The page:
India’s move against foreign speculators who exploit a loophole to buy domestic assets was clumsy, but not unexpected. Authorities cracked down on participatory notes (PNs), which have allowed foreigners to skirt investment curbs. PNs account for two-thirds of the country’s annual $75 billion (Rs2.99 trillion) capital inflows, which have caused the rupee to rise sharply. But India’s overheating problem is best solved by fiscal and monetary measures. Rather than tightening exchange controls, India should loosen them and allow its residents to invest freely abroad.
The problem of excessive capital inflows into an emerging market economy is serious. India’s response was measured. It removed a loophole that allowed anonymous foreign purchase of PNs, without the normal investor registration requirements. Foreign portfolio capital has driven the Indian stock markets to record levels and pushed the rupee up 12% against the dollar since January. With the country experiencing more than 7% inflation and significant real wage growth, competitiveness has suffered. Imports are up 31% from last year, against an 18% increase in exports.
The government controls foreign investment and traps domestic money within the local economy. Blocking Indians from investing abroad demonstrates that the local government still wants socialist-type controls over the lives and resources of its people. With reserves plentiful and the rupee strong, there is neither a moral nor an economic case for maintaining such restrictions.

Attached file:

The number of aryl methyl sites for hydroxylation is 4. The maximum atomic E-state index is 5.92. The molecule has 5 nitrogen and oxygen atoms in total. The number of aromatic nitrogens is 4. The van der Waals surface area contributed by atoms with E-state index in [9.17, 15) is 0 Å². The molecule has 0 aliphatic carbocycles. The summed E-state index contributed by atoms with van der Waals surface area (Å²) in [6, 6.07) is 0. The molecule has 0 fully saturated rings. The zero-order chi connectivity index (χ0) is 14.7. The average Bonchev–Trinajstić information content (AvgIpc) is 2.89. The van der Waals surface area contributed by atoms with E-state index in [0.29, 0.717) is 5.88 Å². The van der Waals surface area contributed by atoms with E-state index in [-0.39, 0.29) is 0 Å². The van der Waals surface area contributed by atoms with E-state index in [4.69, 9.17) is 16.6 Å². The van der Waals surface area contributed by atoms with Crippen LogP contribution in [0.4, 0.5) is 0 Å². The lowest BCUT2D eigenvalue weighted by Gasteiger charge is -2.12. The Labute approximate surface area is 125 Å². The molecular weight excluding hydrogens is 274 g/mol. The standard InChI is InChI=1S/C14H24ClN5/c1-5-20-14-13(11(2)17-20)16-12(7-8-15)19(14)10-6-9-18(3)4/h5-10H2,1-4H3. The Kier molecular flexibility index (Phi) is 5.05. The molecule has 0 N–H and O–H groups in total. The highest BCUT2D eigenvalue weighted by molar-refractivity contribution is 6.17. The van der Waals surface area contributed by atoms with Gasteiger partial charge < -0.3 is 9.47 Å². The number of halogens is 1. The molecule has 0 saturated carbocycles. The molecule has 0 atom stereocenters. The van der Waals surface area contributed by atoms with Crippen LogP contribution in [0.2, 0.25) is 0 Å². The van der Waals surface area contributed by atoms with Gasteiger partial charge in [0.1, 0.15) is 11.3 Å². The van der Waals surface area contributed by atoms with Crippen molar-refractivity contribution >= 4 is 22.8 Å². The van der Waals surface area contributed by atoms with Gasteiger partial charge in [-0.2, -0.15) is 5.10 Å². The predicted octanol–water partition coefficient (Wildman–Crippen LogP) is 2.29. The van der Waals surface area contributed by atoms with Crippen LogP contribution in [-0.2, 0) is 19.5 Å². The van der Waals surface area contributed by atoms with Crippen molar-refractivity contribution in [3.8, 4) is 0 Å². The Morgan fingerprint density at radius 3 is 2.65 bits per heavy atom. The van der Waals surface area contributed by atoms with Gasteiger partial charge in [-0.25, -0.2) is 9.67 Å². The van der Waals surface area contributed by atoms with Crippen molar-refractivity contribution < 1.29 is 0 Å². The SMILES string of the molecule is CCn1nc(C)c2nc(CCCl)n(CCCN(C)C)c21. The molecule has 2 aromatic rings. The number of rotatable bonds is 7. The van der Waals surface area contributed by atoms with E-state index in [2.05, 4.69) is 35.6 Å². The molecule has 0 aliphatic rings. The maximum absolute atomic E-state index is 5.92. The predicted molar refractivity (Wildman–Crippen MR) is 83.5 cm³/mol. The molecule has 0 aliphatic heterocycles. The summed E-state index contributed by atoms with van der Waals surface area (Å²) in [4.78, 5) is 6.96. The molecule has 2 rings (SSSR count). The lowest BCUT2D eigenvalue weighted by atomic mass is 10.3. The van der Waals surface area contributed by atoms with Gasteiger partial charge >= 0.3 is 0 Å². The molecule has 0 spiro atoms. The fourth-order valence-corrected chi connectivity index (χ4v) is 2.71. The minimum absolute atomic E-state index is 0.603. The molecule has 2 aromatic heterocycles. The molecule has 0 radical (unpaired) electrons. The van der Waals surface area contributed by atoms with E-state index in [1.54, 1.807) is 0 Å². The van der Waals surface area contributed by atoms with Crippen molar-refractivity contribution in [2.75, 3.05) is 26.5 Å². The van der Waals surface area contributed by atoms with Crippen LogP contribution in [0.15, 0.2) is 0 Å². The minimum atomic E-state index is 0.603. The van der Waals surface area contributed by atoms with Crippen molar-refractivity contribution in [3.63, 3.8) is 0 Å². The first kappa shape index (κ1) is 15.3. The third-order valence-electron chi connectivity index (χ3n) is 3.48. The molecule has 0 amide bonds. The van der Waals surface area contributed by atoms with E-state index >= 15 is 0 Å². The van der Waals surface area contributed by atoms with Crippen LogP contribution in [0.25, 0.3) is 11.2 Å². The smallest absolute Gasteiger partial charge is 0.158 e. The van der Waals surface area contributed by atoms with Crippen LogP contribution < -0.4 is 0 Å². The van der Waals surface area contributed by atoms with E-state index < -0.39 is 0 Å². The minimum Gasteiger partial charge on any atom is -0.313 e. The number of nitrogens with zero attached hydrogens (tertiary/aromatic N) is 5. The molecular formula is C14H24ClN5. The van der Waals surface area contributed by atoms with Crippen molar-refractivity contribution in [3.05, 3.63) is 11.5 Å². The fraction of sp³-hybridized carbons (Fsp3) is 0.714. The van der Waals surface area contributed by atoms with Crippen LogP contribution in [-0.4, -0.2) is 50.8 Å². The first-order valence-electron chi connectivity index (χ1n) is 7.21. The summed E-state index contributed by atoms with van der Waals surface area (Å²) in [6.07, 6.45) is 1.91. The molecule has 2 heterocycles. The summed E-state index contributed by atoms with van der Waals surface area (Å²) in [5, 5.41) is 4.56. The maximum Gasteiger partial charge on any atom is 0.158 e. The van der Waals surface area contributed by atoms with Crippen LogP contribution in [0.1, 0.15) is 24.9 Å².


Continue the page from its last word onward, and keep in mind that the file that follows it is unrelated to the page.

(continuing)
India’s economy is clearly overheating. A rising rupee appears insufficient to lower inflation, yet it makes life difficult for India’s exporters. Inflation and excessive rupee rise are best fought through domestic policy measures. One is fiscal restraint; public spending in the current year is running 36% ahead of last year, a 29% real increase. The other is monetary tightening, forcing short-term interest rates above 10%—3% in real terms—from the current Reserve Bank repo rate of 7.75%.
That would deflate the Indian stock market, reduce the flow of hot money and alleviate the upward pressure on the rupee. That would solve India’s problems more effectively than putting more restrictions on foreign speculators.